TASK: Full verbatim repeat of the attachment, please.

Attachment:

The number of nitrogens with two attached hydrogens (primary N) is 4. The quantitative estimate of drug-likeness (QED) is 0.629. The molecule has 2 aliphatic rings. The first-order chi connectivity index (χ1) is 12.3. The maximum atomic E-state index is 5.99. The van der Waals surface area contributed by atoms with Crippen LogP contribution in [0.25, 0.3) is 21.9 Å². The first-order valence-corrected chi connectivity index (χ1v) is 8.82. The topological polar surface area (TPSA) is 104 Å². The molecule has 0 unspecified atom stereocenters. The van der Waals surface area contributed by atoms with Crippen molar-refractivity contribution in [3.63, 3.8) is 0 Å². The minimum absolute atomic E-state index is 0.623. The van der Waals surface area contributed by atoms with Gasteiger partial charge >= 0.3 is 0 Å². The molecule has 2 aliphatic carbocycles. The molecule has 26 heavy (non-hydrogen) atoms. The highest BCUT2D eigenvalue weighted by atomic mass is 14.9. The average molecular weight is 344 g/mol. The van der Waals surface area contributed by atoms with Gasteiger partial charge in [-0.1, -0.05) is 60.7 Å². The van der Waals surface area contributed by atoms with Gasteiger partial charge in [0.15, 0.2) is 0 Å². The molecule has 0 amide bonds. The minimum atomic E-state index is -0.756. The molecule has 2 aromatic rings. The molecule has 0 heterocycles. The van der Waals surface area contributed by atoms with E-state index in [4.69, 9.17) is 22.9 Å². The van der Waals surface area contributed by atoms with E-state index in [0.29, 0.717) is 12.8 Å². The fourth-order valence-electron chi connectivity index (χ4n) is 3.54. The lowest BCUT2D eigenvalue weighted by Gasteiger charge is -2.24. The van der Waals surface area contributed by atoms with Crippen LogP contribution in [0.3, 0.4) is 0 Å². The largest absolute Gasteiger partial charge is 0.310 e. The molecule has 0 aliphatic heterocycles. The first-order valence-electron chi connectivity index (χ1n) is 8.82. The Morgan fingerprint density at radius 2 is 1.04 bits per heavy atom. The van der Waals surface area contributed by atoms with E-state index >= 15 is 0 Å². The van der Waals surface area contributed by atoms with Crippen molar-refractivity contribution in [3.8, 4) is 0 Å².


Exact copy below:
The number of nitrogens with two attached hydrogens (primary N) is 4. The quantitative estimate of drug-likeness (QED) is 0.629. The molecule has 2 aliphatic rings. The first-order chi connectivity index (χ1) is 12.3. The maximum atomic E-state index is 5.99. The van der Waals surface area contributed by atoms with Crippen LogP contribution in [0.25, 0.3) is 21.9 Å². The first-order valence-corrected chi connectivity index (χ1v) is 8.82. The topological polar surface area (TPSA) is 104 Å². The molecule has 0 unspecified atom stereocenters. The van der Waals surface area contributed by atoms with Crippen molar-refractivity contribution in [3.63, 3.8) is 0 Å². The minimum absolute atomic E-state index is 0.623. The van der Waals surface area contributed by atoms with Gasteiger partial charge >= 0.3 is 0 Å². The molecule has 2 aliphatic carbocycles. The molecule has 26 heavy (non-hydrogen) atoms. The highest BCUT2D eigenvalue weighted by atomic mass is 14.9. The average molecular weight is 344 g/mol. The van der Waals surface area contributed by atoms with Gasteiger partial charge in [-0.1, -0.05) is 60.7 Å². The van der Waals surface area contributed by atoms with Gasteiger partial charge in [0.15, 0.2) is 0 Å². The molecule has 0 amide bonds. The minimum atomic E-state index is -0.756. The molecule has 2 aromatic rings. The molecule has 0 heterocycles. The van der Waals surface area contributed by atoms with E-state index in [4.69, 9.17) is 22.9 Å². The van der Waals surface area contributed by atoms with E-state index in [0.29, 0.717) is 12.8 Å². The fourth-order valence-electron chi connectivity index (χ4n) is 3.54. The lowest BCUT2D eigenvalue weighted by Gasteiger charge is -2.24. The van der Waals surface area contributed by atoms with Crippen LogP contribution in [0.3, 0.4) is 0 Å². The largest absolute Gasteiger partial charge is 0.310 e. The molecule has 0 aliphatic heterocycles. The first-order valence-electron chi connectivity index (χ1n) is 8.82. The Morgan fingerprint density at radius 2 is 1.04 bits per heavy atom. The van der Waals surface area contributed by atoms with E-state index >= 15 is 0 Å². The van der Waals surface area contributed by atoms with Crippen molar-refractivity contribution in [3.8, 4) is 0 Å².